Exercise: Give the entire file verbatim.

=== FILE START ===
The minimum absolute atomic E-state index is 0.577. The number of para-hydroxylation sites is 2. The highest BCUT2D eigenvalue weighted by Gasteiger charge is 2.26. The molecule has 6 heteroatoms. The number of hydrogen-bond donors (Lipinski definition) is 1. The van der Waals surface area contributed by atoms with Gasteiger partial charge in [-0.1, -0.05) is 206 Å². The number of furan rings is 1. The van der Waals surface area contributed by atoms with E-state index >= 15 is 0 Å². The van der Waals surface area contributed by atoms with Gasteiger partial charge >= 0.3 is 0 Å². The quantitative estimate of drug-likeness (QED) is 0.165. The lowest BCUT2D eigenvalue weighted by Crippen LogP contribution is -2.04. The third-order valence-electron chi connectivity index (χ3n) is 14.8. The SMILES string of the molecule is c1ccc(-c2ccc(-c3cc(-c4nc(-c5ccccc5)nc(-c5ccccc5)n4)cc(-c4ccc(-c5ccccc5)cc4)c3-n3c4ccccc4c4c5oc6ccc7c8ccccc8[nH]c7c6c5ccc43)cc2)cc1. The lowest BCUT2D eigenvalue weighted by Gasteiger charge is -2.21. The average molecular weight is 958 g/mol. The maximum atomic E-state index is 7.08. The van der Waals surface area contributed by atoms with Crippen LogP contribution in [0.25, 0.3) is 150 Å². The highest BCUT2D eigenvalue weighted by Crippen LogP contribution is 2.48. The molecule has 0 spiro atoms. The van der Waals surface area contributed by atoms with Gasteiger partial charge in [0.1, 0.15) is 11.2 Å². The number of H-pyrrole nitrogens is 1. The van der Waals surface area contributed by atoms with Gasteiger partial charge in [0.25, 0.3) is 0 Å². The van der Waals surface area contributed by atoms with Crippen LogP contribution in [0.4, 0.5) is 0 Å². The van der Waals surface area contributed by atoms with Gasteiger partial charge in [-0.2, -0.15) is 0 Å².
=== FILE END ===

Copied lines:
The minimum absolute atomic E-state index is 0.577. The number of para-hydroxylation sites is 2. The highest BCUT2D eigenvalue weighted by Gasteiger charge is 2.26. The molecule has 6 heteroatoms. The number of hydrogen-bond donors (Lipinski definition) is 1. The van der Waals surface area contributed by atoms with Gasteiger partial charge in [-0.1, -0.05) is 206 Å². The number of furan rings is 1. The van der Waals surface area contributed by atoms with E-state index >= 15 is 0 Å². The van der Waals surface area contributed by atoms with Gasteiger partial charge >= 0.3 is 0 Å². The quantitative estimate of drug-likeness (QED) is 0.165. The lowest BCUT2D eigenvalue weighted by Crippen LogP contribution is -2.04. The third-order valence-electron chi connectivity index (χ3n) is 14.8. The SMILES string of the molecule is c1ccc(-c2ccc(-c3cc(-c4nc(-c5ccccc5)nc(-c5ccccc5)n4)cc(-c4ccc(-c5ccccc5)cc4)c3-n3c4ccccc4c4c5oc6ccc7c8ccccc8[nH]c7c6c5ccc43)cc2)cc1. The lowest BCUT2D eigenvalue weighted by Gasteiger charge is -2.21. The average molecular weight is 958 g/mol. The maximum atomic E-state index is 7.08. The van der Waals surface area contributed by atoms with Crippen LogP contribution in [0.25, 0.3) is 150 Å². The highest BCUT2D eigenvalue weighted by Crippen LogP contribution is 2.48. The molecule has 0 spiro atoms. The van der Waals surface area contributed by atoms with Gasteiger partial charge in [0.1, 0.15) is 11.2 Å². The number of H-pyrrole nitrogens is 1. The van der Waals surface area contributed by atoms with Gasteiger partial charge in [0.25, 0.3) is 0 Å². The van der Waals surface area contributed by atoms with Crippen LogP contribution in [0.4, 0.5) is 0 Å². The van der Waals surface area contributed by atoms with Gasteiger partial charge in [-0.2, -0.15) is 0 Å².